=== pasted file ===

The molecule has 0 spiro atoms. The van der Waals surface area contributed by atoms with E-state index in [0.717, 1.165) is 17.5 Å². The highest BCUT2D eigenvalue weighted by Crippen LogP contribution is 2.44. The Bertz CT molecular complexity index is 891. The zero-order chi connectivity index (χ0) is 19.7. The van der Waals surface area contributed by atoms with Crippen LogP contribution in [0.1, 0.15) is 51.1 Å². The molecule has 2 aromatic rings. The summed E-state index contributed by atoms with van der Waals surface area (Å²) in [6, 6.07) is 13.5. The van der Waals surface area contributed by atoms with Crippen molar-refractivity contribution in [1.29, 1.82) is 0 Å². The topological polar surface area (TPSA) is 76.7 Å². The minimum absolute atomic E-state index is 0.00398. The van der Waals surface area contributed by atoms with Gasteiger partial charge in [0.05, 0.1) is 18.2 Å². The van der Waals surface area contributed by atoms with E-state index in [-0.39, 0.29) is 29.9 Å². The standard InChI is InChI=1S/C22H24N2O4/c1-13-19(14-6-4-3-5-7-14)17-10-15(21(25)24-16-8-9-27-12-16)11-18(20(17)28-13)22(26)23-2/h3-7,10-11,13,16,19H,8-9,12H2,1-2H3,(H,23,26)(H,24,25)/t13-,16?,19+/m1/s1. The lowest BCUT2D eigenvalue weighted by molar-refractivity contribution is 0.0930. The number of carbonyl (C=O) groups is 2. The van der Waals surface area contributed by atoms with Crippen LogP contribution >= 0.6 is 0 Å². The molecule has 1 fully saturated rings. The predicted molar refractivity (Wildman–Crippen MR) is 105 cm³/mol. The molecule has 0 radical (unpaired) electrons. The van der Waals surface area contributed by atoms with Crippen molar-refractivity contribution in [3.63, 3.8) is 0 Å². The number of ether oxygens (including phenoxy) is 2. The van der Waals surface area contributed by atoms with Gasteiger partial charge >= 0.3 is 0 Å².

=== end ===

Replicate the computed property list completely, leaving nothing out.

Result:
The molecule has 0 spiro atoms. The van der Waals surface area contributed by atoms with E-state index in [0.717, 1.165) is 17.5 Å². The highest BCUT2D eigenvalue weighted by Crippen LogP contribution is 2.44. The Bertz CT molecular complexity index is 891. The zero-order chi connectivity index (χ0) is 19.7. The van der Waals surface area contributed by atoms with Crippen LogP contribution in [0.1, 0.15) is 51.1 Å². The molecule has 2 aromatic rings. The summed E-state index contributed by atoms with van der Waals surface area (Å²) in [6, 6.07) is 13.5. The van der Waals surface area contributed by atoms with Crippen molar-refractivity contribution in [1.29, 1.82) is 0 Å². The topological polar surface area (TPSA) is 76.7 Å². The minimum absolute atomic E-state index is 0.00398. The van der Waals surface area contributed by atoms with Gasteiger partial charge in [0.05, 0.1) is 18.2 Å². The van der Waals surface area contributed by atoms with E-state index in [-0.39, 0.29) is 29.9 Å². The standard InChI is InChI=1S/C22H24N2O4/c1-13-19(14-6-4-3-5-7-14)17-10-15(21(25)24-16-8-9-27-12-16)11-18(20(17)28-13)22(26)23-2/h3-7,10-11,13,16,19H,8-9,12H2,1-2H3,(H,23,26)(H,24,25)/t13-,16?,19+/m1/s1. The lowest BCUT2D eigenvalue weighted by molar-refractivity contribution is 0.0930. The number of carbonyl (C=O) groups is 2. The van der Waals surface area contributed by atoms with Crippen LogP contribution >= 0.6 is 0 Å². The molecule has 1 fully saturated rings. The predicted molar refractivity (Wildman–Crippen MR) is 105 cm³/mol. The molecule has 0 radical (unpaired) electrons. The van der Waals surface area contributed by atoms with Crippen molar-refractivity contribution in [3.63, 3.8) is 0 Å². The number of ether oxygens (including phenoxy) is 2. The van der Waals surface area contributed by atoms with Gasteiger partial charge >= 0.3 is 0 Å².